Do you have five minutes for sharks?

Have you seen any Catsharks aka lesser-spotted dogfish washed up on beaches?

Launched on Shark Awareness day in July, Shark Snaps is a new citizen science project, part of a collaboration between Cardiff University and The Wildlife Trust of South and West Wales’ Living Seas team at the Cardigan Bay Marine Wildlife Centre (CBMWC) to investigate the prevalence of dead dogfish (catsharks) on UK beaches.

Sharks are an important part of a healthy marine ecosystem but in recent years their numbers have fallen around the world and many species are threatened with extinction. Although the small-spotted catshark is one of the most common sharks in UK waters, dead specimens are frequently encountered on beaches around our coastlines.

Did you know that dogfish are actually a species of shark, also known as small-spotted catshark, the scientific name for dogfish is Scyliorhinus canicular!

Dogfish lay eggs, their egg cases are known as mermaids purses and although they are a species of shark they are not a top predator, mainly feeding on small shellfish and crustaceans and can be food for other large species.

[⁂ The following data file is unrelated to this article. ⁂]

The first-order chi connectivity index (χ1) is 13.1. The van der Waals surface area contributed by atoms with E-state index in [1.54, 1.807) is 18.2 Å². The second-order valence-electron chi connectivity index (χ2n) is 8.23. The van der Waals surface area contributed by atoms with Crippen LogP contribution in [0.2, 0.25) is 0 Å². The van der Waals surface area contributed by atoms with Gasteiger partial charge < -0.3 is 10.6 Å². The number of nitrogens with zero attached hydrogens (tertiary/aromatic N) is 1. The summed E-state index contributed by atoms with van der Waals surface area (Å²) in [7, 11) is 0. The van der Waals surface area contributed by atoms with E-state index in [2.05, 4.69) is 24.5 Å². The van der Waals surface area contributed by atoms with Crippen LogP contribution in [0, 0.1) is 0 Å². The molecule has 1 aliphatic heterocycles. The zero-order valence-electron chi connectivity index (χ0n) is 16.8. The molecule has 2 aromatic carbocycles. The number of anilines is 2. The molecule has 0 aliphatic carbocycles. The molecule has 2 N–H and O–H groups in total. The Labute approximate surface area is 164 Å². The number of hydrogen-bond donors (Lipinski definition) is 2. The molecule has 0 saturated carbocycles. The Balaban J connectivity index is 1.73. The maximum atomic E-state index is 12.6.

It’s easy to get involved - Shark Snaps is asking members of the public to spare 5 minutes for sharks:

Using what3words to mark your start and end point, walk 5 minutes, or more along the beach and count the number of dogfish you see as you walk, note their location, take a few photos of any dogfish you find, and send the information and photos in! All you need is a smartphone with a camera.

If you don’t see any dogfish – that’s good too as zero sightings are just as important!


The information you share with the project will help us understand more about the catsharks found on our beaches, where they are found, how many there are, whether they are male or female, young or mature. The information will help us understand more about the catshark populations around our coastline and go towards work to ensure this species will continue to swim in our waters in the future.

For more details on how to get involved and to record your survey results contact Neil on cookn7@cardiff.ac.uk or you can download a pdf document here with survey guidelines or you can record your survey via the iNaturalist app https://www.inaturalist.org/projects/shark-snaps

-- By Sarah Perry, Living Seas Manager

A lesser spotted catshark (dogfish: Scyliorhinus canicula) hiding in sea weeds (2020VISION)
Washed up dogfish being recorded as part of Shark Snaps (Neil Cook)